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Trading and distribution

Regulation

How are oil and gas resources traded in your jurisdiction and what (if any) regulations and procedures apply to oil and gas sales, distribution and marketing activities, both nationally and internationally?

Crude oil trading is primarily determined by contract. A joint operating agreement, or any other related agreement, prescribes the terms for the valuation, allocation, lifting and marketing of crude oil produced from a licensed area.  

The sale of the Nigerian National Petroleum Corporation’s (NNPC) crude entitlements involves bids for crude oil sale and purchase term contracts by potential off-takers, which may be:

  • refiners with retail outlets;
  • trading subsidiaries of upstream companies operating in Nigeria;
  • established large-volume crude traders; or
  • indigenous companies engaged in the Nigerian downstream sector.

The NNPC sets pre-qualification requirements for prospective off-takers, including:

  • the requirement to demonstrate significant annual turnover;
  • the ability to establish significant lines of credit;
  • compliance with the Nigerian Oil and Gas Industry Content Development Act; and
  • commitment to develop other sectors of the economy.  

The trading regime for gas in Nigeria is similar to the regime for crude oil, which is subject to domestic gas supply obligations imposed by the Ministry of Petroleum, pursuant to the National Domestic Gas Supply and Pricing Regulations. Operators are prohibited from exporting gas until they fulfil their domestic gas supply obligations.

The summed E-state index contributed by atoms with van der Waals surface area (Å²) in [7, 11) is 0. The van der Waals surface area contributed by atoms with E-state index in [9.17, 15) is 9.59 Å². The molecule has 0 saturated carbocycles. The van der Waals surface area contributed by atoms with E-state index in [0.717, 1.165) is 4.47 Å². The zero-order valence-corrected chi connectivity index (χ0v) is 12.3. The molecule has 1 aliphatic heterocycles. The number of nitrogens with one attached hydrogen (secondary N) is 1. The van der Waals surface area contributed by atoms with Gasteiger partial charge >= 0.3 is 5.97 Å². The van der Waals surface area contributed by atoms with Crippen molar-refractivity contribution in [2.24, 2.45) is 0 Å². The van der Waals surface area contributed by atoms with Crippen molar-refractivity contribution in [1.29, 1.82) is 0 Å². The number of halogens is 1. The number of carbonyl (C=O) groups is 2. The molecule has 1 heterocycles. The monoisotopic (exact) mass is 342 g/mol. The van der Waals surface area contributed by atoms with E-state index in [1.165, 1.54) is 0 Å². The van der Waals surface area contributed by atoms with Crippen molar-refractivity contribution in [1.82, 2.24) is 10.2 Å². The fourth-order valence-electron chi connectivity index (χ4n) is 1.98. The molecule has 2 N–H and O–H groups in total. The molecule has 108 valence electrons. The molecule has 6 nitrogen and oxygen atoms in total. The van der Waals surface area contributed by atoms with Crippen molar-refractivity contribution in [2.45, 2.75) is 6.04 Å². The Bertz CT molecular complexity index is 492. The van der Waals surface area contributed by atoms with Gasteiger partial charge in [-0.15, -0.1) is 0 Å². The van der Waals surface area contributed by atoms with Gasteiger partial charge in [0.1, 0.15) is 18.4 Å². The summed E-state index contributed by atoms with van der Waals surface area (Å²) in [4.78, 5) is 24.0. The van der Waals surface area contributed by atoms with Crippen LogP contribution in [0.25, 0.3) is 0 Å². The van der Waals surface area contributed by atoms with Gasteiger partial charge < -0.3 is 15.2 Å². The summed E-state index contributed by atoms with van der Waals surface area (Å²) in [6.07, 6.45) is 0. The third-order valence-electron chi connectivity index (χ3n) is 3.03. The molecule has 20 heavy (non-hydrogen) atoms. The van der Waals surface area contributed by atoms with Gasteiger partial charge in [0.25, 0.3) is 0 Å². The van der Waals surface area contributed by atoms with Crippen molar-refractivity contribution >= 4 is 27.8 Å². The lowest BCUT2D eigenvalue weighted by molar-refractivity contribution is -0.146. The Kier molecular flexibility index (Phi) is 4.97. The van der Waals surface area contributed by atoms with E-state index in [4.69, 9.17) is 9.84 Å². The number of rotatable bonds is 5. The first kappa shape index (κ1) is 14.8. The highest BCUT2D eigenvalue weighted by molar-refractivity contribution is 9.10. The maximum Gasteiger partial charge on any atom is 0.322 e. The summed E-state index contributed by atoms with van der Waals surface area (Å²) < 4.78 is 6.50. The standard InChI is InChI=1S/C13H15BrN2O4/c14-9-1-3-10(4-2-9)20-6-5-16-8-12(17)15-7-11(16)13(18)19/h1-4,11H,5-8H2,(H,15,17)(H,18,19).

Is oil and gas pricing regulated in your jurisdiction?

The price of the dominant Nigerian crude oil grade (Bonny Light) is benchmarked alongside other prominent marker crude oils, the price of which is determined by various factors, including:

  • the global demand for crude oil;
  • the cost of transportation; and
  • the chemical characteristics of the crude oil.

The government, pursuant to the National Domestic Gas Supply and Pricing Policy, developed a gas pricing strategy for gas sales to the:

  • strategic domestic sector (ie, the power sector);
  • strategic industrial sector (ie, gas-based industries utilising gas as feedstock, such as fertilizer projects); and
  • commercial sectors that use gas as fuel (eg, the cement and steel sectors).

The federal government revised the price of gas sold to the power sector to $2.5/million standard cubic feet with effect from January 1 2015.

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